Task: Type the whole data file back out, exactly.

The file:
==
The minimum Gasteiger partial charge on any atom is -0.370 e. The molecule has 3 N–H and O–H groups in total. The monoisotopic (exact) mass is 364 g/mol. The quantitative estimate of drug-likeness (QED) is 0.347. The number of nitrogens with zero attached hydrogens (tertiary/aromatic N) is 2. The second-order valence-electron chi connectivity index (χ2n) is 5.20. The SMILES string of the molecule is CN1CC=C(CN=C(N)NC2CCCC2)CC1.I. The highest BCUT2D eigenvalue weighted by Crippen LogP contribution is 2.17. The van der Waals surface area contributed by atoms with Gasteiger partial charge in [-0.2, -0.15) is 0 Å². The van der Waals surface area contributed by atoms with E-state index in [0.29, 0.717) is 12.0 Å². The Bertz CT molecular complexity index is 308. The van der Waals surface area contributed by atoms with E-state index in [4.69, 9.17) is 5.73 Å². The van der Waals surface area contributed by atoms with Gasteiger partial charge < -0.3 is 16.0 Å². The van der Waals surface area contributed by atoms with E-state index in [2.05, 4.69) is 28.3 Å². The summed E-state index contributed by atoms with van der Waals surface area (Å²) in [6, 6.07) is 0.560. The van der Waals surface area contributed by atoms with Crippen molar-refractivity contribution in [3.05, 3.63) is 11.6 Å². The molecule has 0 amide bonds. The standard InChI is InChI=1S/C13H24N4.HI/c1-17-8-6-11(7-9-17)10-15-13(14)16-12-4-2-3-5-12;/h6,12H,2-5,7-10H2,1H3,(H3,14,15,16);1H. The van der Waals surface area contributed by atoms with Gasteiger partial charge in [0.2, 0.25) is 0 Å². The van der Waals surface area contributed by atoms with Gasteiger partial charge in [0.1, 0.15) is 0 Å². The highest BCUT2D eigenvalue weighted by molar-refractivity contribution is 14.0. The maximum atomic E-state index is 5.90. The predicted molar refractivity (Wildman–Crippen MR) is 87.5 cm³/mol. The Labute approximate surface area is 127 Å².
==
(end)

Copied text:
The minimum Gasteiger partial charge on any atom is -0.370 e. The molecule has 3 N–H and O–H groups in total. The monoisotopic (exact) mass is 364 g/mol. The quantitative estimate of drug-likeness (QED) is 0.347. The number of nitrogens with zero attached hydrogens (tertiary/aromatic N) is 2. The second-order valence-electron chi connectivity index (χ2n) is 5.20. The SMILES string of the molecule is CN1CC=C(CN=C(N)NC2CCCC2)CC1.I. The highest BCUT2D eigenvalue weighted by Crippen LogP contribution is 2.17. The van der Waals surface area contributed by atoms with Gasteiger partial charge in [-0.2, -0.15) is 0 Å². The van der Waals surface area contributed by atoms with E-state index in [0.29, 0.717) is 12.0 Å². The Bertz CT molecular complexity index is 308. The van der Waals surface area contributed by atoms with E-state index in [4.69, 9.17) is 5.73 Å². The van der Waals surface area contributed by atoms with Gasteiger partial charge < -0.3 is 16.0 Å². The van der Waals surface area contributed by atoms with E-state index in [2.05, 4.69) is 28.3 Å². The summed E-state index contributed by atoms with van der Waals surface area (Å²) in [6, 6.07) is 0.560. The van der Waals surface area contributed by atoms with Crippen molar-refractivity contribution in [3.05, 3.63) is 11.6 Å². The molecule has 0 amide bonds. The standard InChI is InChI=1S/C13H24N4.HI/c1-17-8-6-11(7-9-17)10-15-13(14)16-12-4-2-3-5-12;/h6,12H,2-5,7-10H2,1H3,(H3,14,15,16);1H. The van der Waals surface area contributed by atoms with Gasteiger partial charge in [0.2, 0.25) is 0 Å². The van der Waals surface area contributed by atoms with Gasteiger partial charge in [0.1, 0.15) is 0 Å². The highest BCUT2D eigenvalue weighted by molar-refractivity contribution is 14.0. The maximum atomic E-state index is 5.90. The predicted molar refractivity (Wildman–Crippen MR) is 87.5 cm³/mol. The Labute approximate surface area is 127 Å².